Yes, but usually it would seem to be either the covenant that owns the land, as an institution (which is fine, monasteries, guilds, etc own land too --- in some circumstances), or it is an individual feudal lord that owns the land (such as a companion character who is a knight or baron). So the Common law would seem to be that (if the assistant is property) then whomever is the legitimate owner of that property would be in the right. If the court sees the covenant as like a monastery then the legitimate owner would seem to be the head of the covenant council. If the court sees the covenant as being part of a feudal estate, then the legitimate owner is the owner of that estate (i.e. likely none of the magi, but maybe a companion character).
Which claim is legitimate under Hermetic law, I think would depend on the charter of the particular covenant. If depends whether the assistant is seen as a covenant asset or an asset of an individual magus. In the absence of an explicit agreement I think that either position could be argued at Tribunal. So it seems that it is a suitable subject for a certamen challenge (unless you have a covenant agreement that states who is the legitimate owner, in which case there is no problem).
Personally, I think this is a very complicated question. All I know about medieval law is that it's complicated and almost nothing like modern law. Also, its fairly meaningless unless backed by someone with the authority to execute any legislative decisions a lawyer or judge might make. This discussion has touched on many things that I don't think are really that related. I think all I can offer is material to further complicate the issue (which I like to do at times).
Common Law only applies in England. I don't know if France or Spain or Italy had the equivalent legal structure. I know thirteen century Ireland operated under Common Law and the old Irish Brehen (sp?) laws, know that it was a mess, and know that most of the time the guy on the horse with the sword got what he wanted.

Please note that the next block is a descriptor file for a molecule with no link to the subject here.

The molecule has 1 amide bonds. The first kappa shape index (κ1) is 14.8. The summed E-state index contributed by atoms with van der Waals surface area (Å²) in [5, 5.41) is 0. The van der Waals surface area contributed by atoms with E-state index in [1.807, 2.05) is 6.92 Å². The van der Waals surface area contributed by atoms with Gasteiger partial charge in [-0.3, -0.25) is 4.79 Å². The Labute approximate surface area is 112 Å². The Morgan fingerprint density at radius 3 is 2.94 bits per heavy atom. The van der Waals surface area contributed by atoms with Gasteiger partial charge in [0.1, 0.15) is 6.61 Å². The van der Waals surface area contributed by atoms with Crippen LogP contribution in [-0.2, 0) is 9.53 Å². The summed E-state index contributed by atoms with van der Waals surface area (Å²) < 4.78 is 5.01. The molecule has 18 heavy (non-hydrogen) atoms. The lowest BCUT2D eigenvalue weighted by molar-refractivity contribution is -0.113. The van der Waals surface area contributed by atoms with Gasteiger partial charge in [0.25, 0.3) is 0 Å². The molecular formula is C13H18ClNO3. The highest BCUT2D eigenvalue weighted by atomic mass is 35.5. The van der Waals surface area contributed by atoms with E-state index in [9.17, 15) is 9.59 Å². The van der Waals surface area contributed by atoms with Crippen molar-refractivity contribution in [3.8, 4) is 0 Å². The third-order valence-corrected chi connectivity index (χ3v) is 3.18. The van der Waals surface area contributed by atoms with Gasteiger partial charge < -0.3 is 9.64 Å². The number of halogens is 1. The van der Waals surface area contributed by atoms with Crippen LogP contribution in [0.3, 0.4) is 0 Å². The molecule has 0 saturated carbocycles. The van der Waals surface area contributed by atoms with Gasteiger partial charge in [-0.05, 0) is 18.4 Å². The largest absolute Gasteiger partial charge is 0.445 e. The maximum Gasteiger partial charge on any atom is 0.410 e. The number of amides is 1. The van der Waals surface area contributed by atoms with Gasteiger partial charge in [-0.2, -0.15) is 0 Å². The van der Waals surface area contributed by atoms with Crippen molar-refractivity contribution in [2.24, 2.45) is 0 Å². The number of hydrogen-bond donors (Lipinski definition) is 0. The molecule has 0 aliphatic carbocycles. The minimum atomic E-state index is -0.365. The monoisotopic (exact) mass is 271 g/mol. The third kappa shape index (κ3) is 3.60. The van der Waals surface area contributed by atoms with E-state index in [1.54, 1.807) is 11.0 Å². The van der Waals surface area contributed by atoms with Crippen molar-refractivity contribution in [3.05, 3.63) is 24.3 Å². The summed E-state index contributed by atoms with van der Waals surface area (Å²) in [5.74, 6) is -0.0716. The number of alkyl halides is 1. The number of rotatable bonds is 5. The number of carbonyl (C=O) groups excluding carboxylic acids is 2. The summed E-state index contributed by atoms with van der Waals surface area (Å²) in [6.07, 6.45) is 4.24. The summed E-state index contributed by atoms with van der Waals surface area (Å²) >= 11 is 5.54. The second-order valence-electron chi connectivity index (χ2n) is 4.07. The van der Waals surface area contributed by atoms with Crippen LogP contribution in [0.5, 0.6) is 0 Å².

Civil Law is complex. The only examples of it that I can recall involve the rightful ownership of land. Peasants existed in a complicated social network that differed from area to area. Who still has slaves in 1220? I know some areas still practice it, I've got examples of rich Florentine businessmen buying slaves in the fifteenth century, but couldn't generate a list of slave countries and non-slave countries. On the other hand, everyone has a master. One of the honorary titles of the pope is "servant (or slave) of God". It would be naturally to have a master and the more powerful master one has the more prestige he enjoys himself. Who is the master in the Magus A and Magus B example? Even guilds with their quasi-corporate structure had a master-journeyman-apprentice hierarchy.
Why would Hermetic Law supersede Civil and Canon Law? Doesn't that depend on the case? Why are magi above the Time of Faith mindset that is usually applied to the Middle Ages? Heck, magi know God exists (everyone else does too) because they can investigate concrete examples of Divine beings and Divine places. So, if a legal document suddenly appears that says that the vis site really sits on lands belonging to the monastery, wouldn't one or two magi say, "Well, that sucks, but it is the brother's right so I'll relinquish my claim to it?" Hermetic magic could probably discern that the document isn't a forgery.
As for forge-companions, they are purposefully not covered by Hermetic law so that they can be targets for other Verditii as grist for the feud mill, much like lower class peasants and bondsmen in the Icelandic Sagas. Out-of-game I did it to drive stories. In-game the reasoning is that the Verditii come from a feud background and wanted to continue their personal feuds because they liked doing so.